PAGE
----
Clarity on the blurring linesPosted: August 23, 2013
We live in a world where information is power. And in direct response to this, knowledge has also become the biggest industry to work in now, with knowledge-based services growing 177 per cent between 1995 and 2005 (Bradwell & Reeves, 2008).
And in these ‘knowledge-based’ industries, we find a new labour force being created that is reliant on and immersed in a world of information, using social media in order to access and distribute this information. And because this information is easy to access and, more importantly, can be accessed from anywhere at any time, it brings up one really big question: the question over whether offices are really necessary when people can easily work from home!
Rather than travelling in to big grey buildings in big grey cities to sit next to Big Grey Sue, you could instead stay at home on your laptop, sitting in your lounge room next to your Siamese cat, sipping tea. It’s effective and convenient.
Back in that thing we like to call ‘the past’, the home and work were very separated places. The home was a private sphere, disconnected completely from the work of the day. BUT NOW with mobile technologies connected to an endless supply of information in a cyberspace network, work can be in the home. Which, for us, is a normal concept, but for those in that thing called ‘the past’, they would have been blown away by this work/home blurring-of-the-lines atrocity!
Even as a student, I find myself immersed in this work/home blur. While I don’t have some office job and I’m not checking my emails for documents sent from the boss, I am still very much connecting regularly to online sites with content for my university degree. In fact, all of my university work is accessible online and, much like what I have said to my father when the WiFi is down, ‘I CAN’T DO MY DEGREE WITHOUT THE INTERNET!’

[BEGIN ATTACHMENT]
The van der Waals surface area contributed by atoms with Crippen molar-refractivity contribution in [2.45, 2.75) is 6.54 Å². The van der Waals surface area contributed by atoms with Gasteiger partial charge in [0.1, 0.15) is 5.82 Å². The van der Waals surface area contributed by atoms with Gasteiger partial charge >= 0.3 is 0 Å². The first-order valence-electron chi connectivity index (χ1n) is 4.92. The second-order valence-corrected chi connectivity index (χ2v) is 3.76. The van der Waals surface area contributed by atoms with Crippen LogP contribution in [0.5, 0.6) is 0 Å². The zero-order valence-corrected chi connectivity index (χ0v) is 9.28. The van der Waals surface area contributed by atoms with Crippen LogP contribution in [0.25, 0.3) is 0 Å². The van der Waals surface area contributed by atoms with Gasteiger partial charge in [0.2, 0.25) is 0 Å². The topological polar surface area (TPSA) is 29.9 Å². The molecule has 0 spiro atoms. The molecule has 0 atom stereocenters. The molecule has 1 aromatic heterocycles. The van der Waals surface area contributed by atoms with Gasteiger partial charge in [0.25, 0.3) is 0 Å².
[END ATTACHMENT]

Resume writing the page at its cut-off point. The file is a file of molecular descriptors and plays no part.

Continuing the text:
Is this blurring-of-the-lines really that amazing and wonderful though?
Well, we have access to endless amounts of information from anywhere at any time! How could you find this inconvenient, Sean?! You yell, How could you question it’s amazingness and wonderfulness?!
In the summer I did an Open University subject. Which was great because I wanted to complete a subject that could count to my degree. The university was in Queensland, so I accessed all my classes, tutorials, lectures and assignments online and completed it through the internet. Fine. Great. Convenient.
But did I make any friends, like I have with my attendance at the University of Wollongong? Did it have that personal feel of being able to be taught face-to-face by a tutor? Well, no. It was very alienating indeed. For actual university, there are a certain number of hours I must show my face, and the brilliance of this is not just that I get to make friends and socialise, but I get to access information in a different way than just downloading it onto my laptop.
If you did work from home, where are you going to meet people who work with you? How will you give your job a human feel to it if you’re constantly sitting in your own house with your Siamese cat not socially interacting with anyone around you? What if Big Grey Sue had turned out to be the love of your life but you never had the chance to find out because you never went into that big grey building in that big grey city?!
While this ‘presence bleed’, this blurring of the lines between work and home may make things more convenient because you can access information from anywhere, I still like to think that a separation from home and work still can exist, that not every second of every day must everyone be constantly connected to the media in such a way that the line becomes so blurry that everything goes out of focus and you trip over.
Bradwell, P & Reeves, R 2008 ‘Economies’, Networked Citizens, pp.25-31.
Gregg, M 2008, ‘Function Creep: Communication technologies and anticipatory labour in the information workplace’, New Media & Society.